“Elaine helped me allocate $1 Million of assets the night I listened to her. Elaine’s presentation brings value to the use of my services in my office.”
Don Forbes, Forbes Wealth Management
“I recently joined in and listened to your Healthy Farmer Agriwebinar for FMC. I truly enjoyed hearing your perspective and even went and grabbed my Mom, away from her work, to come and listen in on some of your main points as well! One area that really stood out for me, both personally with our own succession plans and with our clients, was your discussion involving "Instant Influence" and how ready are you to change? I loved this concept!”
Annessa Good, FCC Transition Specialist, Alberta
“Elaine Froese truly is the Farm Whisperer. With her big heart and stern resolve, she guides families through uncharted waters and helps them arrive safely at their desired destination. She has been there, done that, and has helped hundreds of families come out on the other side. With your family and your farm legacy on the line, you owe it to yourself to start this conversation. You do not need to do it alone. Let Elaine Froese guide you through. Your legacy is being written day by day. How will you be remembered?”
Tracy Brunet, Host of The Impact Farming Show & CEO of Farm Marketer
“You speak like you’ve been sitting at our kitchen table! You know our family issues well. I am feeling more comfortable understanding what we now need to do. Elaine Froese is real.”
Audience Member,
“I attended the meeting you spoke at in Stratford Ontario recently. We held an emergency family/farm meeting today because of issues that I had enough of. We used a 'talking stick' like you recommended and wrote a chart of rules. The rest of the family thought the idea that we needed a meeting was worth rolling their eyes over, until we got started. The younger ones were quick to clue in that they now have an opportunity to be bluntly honest. The older ones took a bit longer to believe they could truly say what they think. In the end, the meeting needed two sessions because there was so much to talk about… and so many things people didn't realize were a big deal to the others. Your lessons and encouragement have given us the tools we need to get to a better place in our relationships and our business. Truly thankful.”
Kim Martin, Dairy Farmer, Ontario
“Helped me develop my framework to start having constructive and meaningful conversations around the farm.”
Tennille Wakefield, Farm Partner
“Some great lessons, Elaine! You continue to do some remarkable and potentially life-changing work.”
James Mitchell, Principal, Conversations Consulting
“Our family had a good farm meeting yesterday afternoon. Your Fairness video was a great topic of discussion. One of the action items after the meeting was to have my two non-farming siblings watch the video before the next big meeting they are involved with on the farm. It will be a great conversation starter as we catch them up on our current plan. As they are younger, we also hope it will help them to ask new questions that may not have been on their mind.”
G.G., Farm Family Legacy Coach, Alberta
“Elaine gives me excellent tools that help me work with my clients!”
Laurianne Osmack, Financial Planner / Partner, Doell Osmak Wealth Management
“She has a sense of “knowing” quickly what is happening in the family dynamic. Her messages to her audiences drive home what needs to be done next to solve the complex issues of farm transition and conflict resolution.”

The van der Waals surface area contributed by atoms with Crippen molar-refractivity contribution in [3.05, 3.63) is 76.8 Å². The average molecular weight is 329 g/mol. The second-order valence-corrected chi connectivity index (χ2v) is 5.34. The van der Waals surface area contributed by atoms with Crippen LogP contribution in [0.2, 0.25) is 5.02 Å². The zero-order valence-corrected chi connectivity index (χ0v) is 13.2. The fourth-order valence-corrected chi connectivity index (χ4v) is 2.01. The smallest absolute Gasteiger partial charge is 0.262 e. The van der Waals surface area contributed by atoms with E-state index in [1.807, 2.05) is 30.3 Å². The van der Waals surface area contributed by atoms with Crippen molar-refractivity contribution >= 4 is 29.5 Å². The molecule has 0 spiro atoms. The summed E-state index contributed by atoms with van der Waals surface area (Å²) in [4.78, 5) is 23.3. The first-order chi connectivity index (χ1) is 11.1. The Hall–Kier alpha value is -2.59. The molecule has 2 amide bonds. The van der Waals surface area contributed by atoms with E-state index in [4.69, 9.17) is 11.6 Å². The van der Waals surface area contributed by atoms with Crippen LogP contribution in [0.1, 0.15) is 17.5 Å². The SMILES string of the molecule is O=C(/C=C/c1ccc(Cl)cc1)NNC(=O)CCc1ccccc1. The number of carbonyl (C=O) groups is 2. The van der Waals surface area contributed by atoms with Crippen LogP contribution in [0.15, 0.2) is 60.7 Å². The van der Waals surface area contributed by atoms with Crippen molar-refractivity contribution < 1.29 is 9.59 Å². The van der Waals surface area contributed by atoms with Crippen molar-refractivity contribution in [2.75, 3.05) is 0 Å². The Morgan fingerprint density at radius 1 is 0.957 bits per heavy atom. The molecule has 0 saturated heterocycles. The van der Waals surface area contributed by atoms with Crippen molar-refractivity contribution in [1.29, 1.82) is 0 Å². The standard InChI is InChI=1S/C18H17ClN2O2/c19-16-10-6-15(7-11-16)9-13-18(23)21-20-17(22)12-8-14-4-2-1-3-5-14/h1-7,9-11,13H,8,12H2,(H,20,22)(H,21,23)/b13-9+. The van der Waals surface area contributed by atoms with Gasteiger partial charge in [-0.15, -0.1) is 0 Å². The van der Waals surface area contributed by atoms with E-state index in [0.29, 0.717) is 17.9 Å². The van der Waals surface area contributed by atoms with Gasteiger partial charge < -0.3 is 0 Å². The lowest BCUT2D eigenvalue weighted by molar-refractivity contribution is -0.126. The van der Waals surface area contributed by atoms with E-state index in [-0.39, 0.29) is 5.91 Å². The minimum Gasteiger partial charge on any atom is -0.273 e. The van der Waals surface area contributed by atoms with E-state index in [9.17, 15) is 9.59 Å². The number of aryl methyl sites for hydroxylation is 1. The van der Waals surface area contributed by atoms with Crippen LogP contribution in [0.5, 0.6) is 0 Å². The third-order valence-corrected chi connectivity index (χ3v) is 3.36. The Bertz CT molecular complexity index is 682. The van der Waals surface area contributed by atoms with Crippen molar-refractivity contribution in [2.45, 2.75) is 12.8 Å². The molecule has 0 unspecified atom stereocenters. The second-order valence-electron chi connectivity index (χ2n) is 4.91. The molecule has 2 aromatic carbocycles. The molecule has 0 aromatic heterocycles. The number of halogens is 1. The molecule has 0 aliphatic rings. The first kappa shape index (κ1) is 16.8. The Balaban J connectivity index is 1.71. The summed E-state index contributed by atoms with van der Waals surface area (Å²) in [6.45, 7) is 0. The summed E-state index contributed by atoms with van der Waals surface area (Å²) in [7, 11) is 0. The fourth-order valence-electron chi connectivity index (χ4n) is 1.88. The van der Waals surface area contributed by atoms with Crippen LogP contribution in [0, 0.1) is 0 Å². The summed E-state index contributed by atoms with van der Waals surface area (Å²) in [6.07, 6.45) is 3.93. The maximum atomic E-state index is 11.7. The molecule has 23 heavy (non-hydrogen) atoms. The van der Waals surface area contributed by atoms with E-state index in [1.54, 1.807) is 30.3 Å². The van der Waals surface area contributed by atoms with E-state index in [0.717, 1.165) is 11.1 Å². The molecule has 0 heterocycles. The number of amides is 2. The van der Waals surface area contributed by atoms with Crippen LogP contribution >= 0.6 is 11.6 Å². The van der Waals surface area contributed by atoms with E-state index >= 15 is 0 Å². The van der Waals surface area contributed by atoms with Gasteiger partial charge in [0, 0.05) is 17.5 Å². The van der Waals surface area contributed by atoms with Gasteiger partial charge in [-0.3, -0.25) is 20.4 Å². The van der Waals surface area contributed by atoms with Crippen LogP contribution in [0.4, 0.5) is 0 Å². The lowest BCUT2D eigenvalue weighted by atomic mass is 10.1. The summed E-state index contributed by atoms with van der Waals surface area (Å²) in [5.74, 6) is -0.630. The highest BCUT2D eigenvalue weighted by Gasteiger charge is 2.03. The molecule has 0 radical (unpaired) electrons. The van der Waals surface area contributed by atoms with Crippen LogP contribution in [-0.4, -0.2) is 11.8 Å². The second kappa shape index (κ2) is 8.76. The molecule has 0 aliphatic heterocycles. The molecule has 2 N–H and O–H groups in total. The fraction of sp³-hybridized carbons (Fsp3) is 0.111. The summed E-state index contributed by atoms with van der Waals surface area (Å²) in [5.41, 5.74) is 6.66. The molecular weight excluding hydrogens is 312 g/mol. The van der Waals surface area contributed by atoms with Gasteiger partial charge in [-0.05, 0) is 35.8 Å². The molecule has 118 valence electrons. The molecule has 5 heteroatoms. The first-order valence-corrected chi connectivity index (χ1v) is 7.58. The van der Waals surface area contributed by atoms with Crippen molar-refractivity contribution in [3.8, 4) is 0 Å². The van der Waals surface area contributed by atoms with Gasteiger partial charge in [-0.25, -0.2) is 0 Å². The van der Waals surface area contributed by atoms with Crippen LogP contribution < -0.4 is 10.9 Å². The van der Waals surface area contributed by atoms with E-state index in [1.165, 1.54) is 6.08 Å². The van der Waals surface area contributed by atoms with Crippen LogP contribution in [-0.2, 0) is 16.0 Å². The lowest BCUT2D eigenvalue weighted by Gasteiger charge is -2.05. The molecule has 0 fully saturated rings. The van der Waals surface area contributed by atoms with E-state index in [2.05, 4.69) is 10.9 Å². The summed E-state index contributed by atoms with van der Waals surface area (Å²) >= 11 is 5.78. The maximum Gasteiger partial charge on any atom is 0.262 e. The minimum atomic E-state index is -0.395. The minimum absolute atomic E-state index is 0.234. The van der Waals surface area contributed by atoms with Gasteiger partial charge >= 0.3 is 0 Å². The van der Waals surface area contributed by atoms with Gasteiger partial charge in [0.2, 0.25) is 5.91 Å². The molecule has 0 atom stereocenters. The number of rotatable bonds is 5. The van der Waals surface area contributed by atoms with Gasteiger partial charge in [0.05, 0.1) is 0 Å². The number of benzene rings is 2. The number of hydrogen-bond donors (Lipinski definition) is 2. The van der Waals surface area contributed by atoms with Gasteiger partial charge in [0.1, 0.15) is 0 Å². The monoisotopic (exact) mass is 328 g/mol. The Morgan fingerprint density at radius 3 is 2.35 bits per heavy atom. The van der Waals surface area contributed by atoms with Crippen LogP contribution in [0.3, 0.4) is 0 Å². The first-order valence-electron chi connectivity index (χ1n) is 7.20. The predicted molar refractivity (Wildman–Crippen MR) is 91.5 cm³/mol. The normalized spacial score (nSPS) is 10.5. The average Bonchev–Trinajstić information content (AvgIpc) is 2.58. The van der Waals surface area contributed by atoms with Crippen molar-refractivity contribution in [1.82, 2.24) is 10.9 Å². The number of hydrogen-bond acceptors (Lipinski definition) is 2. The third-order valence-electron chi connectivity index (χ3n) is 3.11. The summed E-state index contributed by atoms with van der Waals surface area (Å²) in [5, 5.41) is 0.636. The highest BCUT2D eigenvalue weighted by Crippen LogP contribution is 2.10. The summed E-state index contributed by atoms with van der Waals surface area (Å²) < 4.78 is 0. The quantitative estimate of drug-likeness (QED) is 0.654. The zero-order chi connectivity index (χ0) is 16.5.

Audience Member,
“Eye-opening. Excited to open the door of communication with my spouse and farm family.”
Ashley Hoppe, Farm Partner
“The Strong Farms, Strong Families session gave farm families an opportunity to meet face to face with Elaine Froese... hear her own story, experiences and skill set. From this information packed session and related materials, families could identify areas of success in their journey and other places they need assistance. The greatest take away was that participants could see that Elaine Froese is someone they can trust with the things that they hold most precious.... their family and their farm.”
Nancy Atkinson, Nobleford Ag Society, Alberta
“Elaine’s real-life scenarios help her audiences know they are not alone, knowing there are creative solutions to help them get the life on the farm they have always wanted.”
Audience Member,
“A long time female client who had refined the art of procrastination was so moved by the end of your presentation that she accepted your permission to “drop the bananas.” She contacted me soon after for an appointment to do some planning which included the selling of the family “Century Farm.” A very, very emotional decision on her part that was not likely to have occurred without your presentation.”
Don Forbes, Forbes Wealthy Management
“I just have to say… that your work is amazing and I have never forgotten your teachings from our session in Williams Lake at TRU. It is super important work. I know so many people going through the trauma of succession. I hate to use that word, but I was an “out-law” and know it can get terrible. I continue to forward your emails on to others. Keep doing what you do! You are amazing. You kind of walk into the fire regularly… and with a smile. Proud to have met you.”
Megan, BC Rancher
“As my husband and I eagerly started the course we were optimistic and excited to be taking this next step in our Farm Transition. We were starting to question ourselves and whether or not we were just being selfish and greedy, and if this Farm Transition was still an option for us. We barely got through the first Module and were already having such a huge relief. As we moved through the modulus there were so many times that we just sat back with our hands in the air and thought YES. My husband and I would smile with relief because all of the concerns that we have been struggling with were relevant and came up in the modules. We really enjoyed the course and are excited to move on to the next stages to find our farm resolution.”
Shannon Gilchrist, “Get Farm Transition Unstuck” online course participant
“My hubby farms with 2 brothers and parents, and it’s become a really toxic place. No communication, no respect, etc. Twelve months ago, my husband’s brothers told him they don’t want to work with him anymore and offered him a pay out. His parents did nothing to stop it! He had no choice but to leave. Three months later, we moved off the farm and into town. He has been offered heaps of jobs and is now truck driving and carting hay and grain. We have tried communicating with his parents about what happened but they are not interested. So basically my hubby has lost his family. Very sad but we as husband and wife are overall in a good place and moving on to create our own life. Please continue on with all your wonderful work in helping families on the farm. I continue to tell any farmers I know about you, that they must ‘google’ you, and read your books.”
Donna, Farmer, Australia

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+1-204-534-7466 | elaine(at)